- That every freeman restrained of his liberty is entitled to a remedy, to enquire into the lawfulness thereof, and to remove the same, if unlawful, and that such remedy ought not to be denied nor delayed.
- That, in controversies respecting property, and in suits between man and man, the ancient trial by jury is one of the greatest securities to the rights of the people, and to remain sacred and inviolable.
- That every freeman ought to find a certain remedy, by recourse to the laws, for all injuries and wrongs he may receive in his person, property or character. He ought to obtain right and justice freely, without sale, completely and without denial, promptly and without delay; and that all establishments or regulations contravening these rights are oppressive and unjust.
- That excessive bail ought not be required, nor excessive fines imposed, nor cruel and unusual punishments inflicted.
- That every freeman has a right to be secure from all unreasonable searches and seizures of his person, his papers, and his property; all warrants, therefore, to search suspected places, or seize any freeman, his papers, or property, without information upon oath (or affirmation of a person religiously scrupulous of taking an oath) of legal and sufficient cause, are grievous and oppressive; and all general warrants to search suspected places, or to apprehend any suspected person, without specially naming or describing the place or person, are dangerous and ought not to be granted.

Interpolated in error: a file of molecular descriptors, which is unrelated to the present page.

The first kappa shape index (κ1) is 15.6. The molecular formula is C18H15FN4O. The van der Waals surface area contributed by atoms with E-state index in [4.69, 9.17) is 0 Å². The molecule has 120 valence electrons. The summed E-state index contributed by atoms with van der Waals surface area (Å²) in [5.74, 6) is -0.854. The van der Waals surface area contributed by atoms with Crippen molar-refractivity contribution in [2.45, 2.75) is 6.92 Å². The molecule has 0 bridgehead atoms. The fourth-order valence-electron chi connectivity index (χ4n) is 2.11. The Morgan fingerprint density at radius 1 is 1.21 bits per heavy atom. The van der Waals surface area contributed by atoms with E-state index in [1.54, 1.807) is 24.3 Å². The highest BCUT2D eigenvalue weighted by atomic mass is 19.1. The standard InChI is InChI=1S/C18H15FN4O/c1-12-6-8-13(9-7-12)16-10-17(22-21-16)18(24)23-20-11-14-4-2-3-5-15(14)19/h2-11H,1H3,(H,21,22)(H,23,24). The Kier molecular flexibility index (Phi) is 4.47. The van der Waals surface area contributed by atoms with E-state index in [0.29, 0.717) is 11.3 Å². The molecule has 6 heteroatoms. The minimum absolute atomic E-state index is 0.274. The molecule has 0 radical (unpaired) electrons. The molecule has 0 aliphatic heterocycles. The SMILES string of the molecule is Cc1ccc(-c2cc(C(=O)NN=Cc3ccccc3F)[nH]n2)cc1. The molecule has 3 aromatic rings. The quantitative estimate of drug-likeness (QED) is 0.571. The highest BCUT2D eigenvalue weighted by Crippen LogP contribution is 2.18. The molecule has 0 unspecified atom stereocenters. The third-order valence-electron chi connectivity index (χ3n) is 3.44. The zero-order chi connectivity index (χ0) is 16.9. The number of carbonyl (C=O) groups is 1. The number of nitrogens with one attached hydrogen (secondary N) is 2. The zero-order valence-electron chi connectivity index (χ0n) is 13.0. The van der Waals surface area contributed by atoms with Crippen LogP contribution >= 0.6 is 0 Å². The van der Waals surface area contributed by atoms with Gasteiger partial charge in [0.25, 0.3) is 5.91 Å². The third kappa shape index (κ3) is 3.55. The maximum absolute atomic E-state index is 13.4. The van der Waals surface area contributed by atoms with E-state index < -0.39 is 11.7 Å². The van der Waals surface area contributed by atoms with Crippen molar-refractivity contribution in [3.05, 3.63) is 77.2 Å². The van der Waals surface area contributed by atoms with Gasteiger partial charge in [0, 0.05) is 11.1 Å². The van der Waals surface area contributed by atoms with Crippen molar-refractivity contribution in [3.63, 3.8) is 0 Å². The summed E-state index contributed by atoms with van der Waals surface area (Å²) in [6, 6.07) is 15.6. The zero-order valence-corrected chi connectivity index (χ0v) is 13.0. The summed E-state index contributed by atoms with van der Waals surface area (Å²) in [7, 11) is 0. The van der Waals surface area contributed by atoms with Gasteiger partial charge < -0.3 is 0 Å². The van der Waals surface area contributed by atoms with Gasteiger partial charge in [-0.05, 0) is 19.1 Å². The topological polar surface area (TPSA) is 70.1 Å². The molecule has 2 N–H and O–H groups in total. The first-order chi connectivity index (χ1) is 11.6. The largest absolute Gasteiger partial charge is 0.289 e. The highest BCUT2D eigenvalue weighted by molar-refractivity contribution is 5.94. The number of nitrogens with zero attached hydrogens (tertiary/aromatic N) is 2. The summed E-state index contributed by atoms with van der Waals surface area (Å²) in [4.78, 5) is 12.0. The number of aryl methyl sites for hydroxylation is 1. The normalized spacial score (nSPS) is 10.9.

- That the people have a right peaceably to assemble together to consult for the common good, or to instruct their representatives; and that every freeman has a right to petition or apply to the legislature for redress of grievances.
- That the people have a right to freedom of speech, and of writing and publishing their sentiments; that the freedom of the press is one of the greatest bulwarks of liberty, and ought not to be violated.
- That the people have a right to keep and bear arms; that a well regulated militia, composed of the body of the people trained to arms, is the proper, natural and safe defence of a free state; that standing armies, in time of peace, are dangerous to liberty, and therefore ought to be avoided, as far as the circumstances and protection of the community will admit; and that, in all cases, the military should be under strict subordination to, and governed by, the civil power.
- That no soldier in time of peace ought to be quartered in any house without the consent of the owner, and in time of war in such manner only as the laws direct.
- That any person religiously scrupulous of bearing arms ought to be exempted, upon payment of an equivalent to employ another to bear arms in his stead.
- That religion, or the duty which we owe to our Creator, and the manner of discharging it, can be directed only by reason and conviction, not by force or violence; and therefore all men have an equal, natural and unalienable right to the free exercise of religion, according to the dictates of conscience, and that no particular religious sect or society ought to be favored or established, by law, in preference to others.